The single question presented for decision is whether the evidence favorable to the plaintiff was sufficient to carry the case to the jury on the issue of actionable negligence. The plaintiff was a passenger in an automobile driven by her husband. They were travel*588ing on a winding hard-surfaced road through a swamp in Pasquotank County. It was in the nighttime. The car crossed the pavement and shoulder to its right, ran off the side of the embankment down into the swamp, and overturned after traveling about 90 feet from where it left the road. The plaintiff sustained substantial injuries, necessitating the amputation of her right arm between the elbow and shoulder.
Before reaching the curve where the wreck occurred, the defendant had passed a highway sign indicating he was approaching a winding road with zigzag curves. The curve where the wreck occurred was to the driver’s left. The defendant was driving on the left side of the road as he entered the curve. The pavement was 16 feet wide. The plaintiff testified: “As we went around the curve the car swerved over to the right and went off the road on the right hand side. It went over in the swamp. It did not skid or hit any bump in the road. The road was smooth. I . . . did not feel any brake being applied.”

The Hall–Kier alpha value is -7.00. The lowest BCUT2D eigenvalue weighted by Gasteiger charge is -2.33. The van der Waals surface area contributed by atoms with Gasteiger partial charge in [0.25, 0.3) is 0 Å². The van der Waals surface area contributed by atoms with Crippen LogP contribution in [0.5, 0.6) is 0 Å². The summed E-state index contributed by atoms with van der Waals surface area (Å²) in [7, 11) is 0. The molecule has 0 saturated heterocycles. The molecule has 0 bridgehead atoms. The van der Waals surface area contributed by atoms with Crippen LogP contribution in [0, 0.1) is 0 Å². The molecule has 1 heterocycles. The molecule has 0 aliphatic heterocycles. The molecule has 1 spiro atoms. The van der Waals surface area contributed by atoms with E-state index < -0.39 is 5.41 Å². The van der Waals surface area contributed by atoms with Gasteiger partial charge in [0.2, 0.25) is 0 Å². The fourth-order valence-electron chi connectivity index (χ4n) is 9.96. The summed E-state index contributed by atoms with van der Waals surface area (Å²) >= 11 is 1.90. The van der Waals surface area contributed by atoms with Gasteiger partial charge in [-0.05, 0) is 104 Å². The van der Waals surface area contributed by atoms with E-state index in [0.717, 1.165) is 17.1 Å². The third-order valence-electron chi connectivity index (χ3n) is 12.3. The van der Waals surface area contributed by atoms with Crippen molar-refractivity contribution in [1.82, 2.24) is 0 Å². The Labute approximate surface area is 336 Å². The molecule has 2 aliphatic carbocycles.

The defendant had just previously gone around one curve and the plaintiff had remonstrated with him about the speed he was making. He replied: “I am driving this car,” and he did not slow down. Instead he continued on at the same speed, 40 to 45 miles per hour, until he ran off the side of the road.
From the foregoing evidence it is inferable that the defendant in-rounding the curve failed to exercise due care to maintain a proper loókout and to keep his car under control, and that he was driving recklessly in violation of G.S. 20-140. The evidence was sufficient to carry the caseto the jury on the issue of actionable negligence. Decision here is controlled by the principles explained and applied in Etheridge v. Etheridge, 222 N.C. 616, 24 S.E. 2d 477, and Boone v. Matheny, 224 N.C. 250, 29 S.E. 2d 687. See also King v. Pope, 202 N.C. 554, 163 S.E. 447.